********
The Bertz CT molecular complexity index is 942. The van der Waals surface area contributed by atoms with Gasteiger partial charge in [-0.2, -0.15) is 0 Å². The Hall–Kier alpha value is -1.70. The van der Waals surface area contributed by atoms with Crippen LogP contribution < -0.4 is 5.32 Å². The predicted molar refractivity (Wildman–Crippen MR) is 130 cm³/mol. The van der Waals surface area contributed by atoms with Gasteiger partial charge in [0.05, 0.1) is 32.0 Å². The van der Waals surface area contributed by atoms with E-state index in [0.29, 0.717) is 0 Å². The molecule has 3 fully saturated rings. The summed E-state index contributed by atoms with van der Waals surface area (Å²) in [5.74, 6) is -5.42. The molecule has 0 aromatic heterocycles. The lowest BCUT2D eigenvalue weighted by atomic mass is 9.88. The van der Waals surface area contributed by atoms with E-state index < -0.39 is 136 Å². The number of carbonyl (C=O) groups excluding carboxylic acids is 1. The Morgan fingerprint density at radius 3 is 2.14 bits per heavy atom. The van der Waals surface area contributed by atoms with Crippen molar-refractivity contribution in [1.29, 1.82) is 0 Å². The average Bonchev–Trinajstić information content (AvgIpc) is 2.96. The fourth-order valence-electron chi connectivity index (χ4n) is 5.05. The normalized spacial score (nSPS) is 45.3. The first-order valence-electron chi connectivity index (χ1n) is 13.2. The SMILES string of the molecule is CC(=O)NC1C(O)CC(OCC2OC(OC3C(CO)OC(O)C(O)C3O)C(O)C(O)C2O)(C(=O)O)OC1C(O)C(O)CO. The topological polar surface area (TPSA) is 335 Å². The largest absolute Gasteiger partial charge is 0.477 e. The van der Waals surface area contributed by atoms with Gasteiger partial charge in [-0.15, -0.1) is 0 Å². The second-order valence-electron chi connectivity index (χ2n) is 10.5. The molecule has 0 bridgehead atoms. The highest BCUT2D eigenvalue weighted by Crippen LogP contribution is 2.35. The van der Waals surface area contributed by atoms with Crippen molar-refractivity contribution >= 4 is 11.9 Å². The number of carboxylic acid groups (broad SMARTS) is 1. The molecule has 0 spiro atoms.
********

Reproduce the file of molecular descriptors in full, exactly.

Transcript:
The Bertz CT molecular complexity index is 942. The van der Waals surface area contributed by atoms with Gasteiger partial charge in [-0.2, -0.15) is 0 Å². The Hall–Kier alpha value is -1.70. The van der Waals surface area contributed by atoms with Crippen LogP contribution < -0.4 is 5.32 Å². The predicted molar refractivity (Wildman–Crippen MR) is 130 cm³/mol. The van der Waals surface area contributed by atoms with Gasteiger partial charge in [0.05, 0.1) is 32.0 Å². The van der Waals surface area contributed by atoms with E-state index in [0.29, 0.717) is 0 Å². The molecule has 3 fully saturated rings. The summed E-state index contributed by atoms with van der Waals surface area (Å²) in [5.74, 6) is -5.42. The molecule has 0 aromatic heterocycles. The lowest BCUT2D eigenvalue weighted by atomic mass is 9.88. The van der Waals surface area contributed by atoms with E-state index < -0.39 is 136 Å². The number of carbonyl (C=O) groups excluding carboxylic acids is 1. The Morgan fingerprint density at radius 3 is 2.14 bits per heavy atom. The van der Waals surface area contributed by atoms with Crippen molar-refractivity contribution in [1.29, 1.82) is 0 Å². The average Bonchev–Trinajstić information content (AvgIpc) is 2.96. The fourth-order valence-electron chi connectivity index (χ4n) is 5.05. The normalized spacial score (nSPS) is 45.3. The first-order valence-electron chi connectivity index (χ1n) is 13.2. The SMILES string of the molecule is CC(=O)NC1C(O)CC(OCC2OC(OC3C(CO)OC(O)C(O)C3O)C(O)C(O)C2O)(C(=O)O)OC1C(O)C(O)CO. The topological polar surface area (TPSA) is 335 Å². The largest absolute Gasteiger partial charge is 0.477 e. The van der Waals surface area contributed by atoms with Gasteiger partial charge in [-0.15, -0.1) is 0 Å². The second-order valence-electron chi connectivity index (χ2n) is 10.5. The molecule has 0 bridgehead atoms. The highest BCUT2D eigenvalue weighted by Crippen LogP contribution is 2.35. The van der Waals surface area contributed by atoms with Crippen molar-refractivity contribution >= 4 is 11.9 Å². The number of carboxylic acid groups (broad SMARTS) is 1. The molecule has 0 spiro atoms.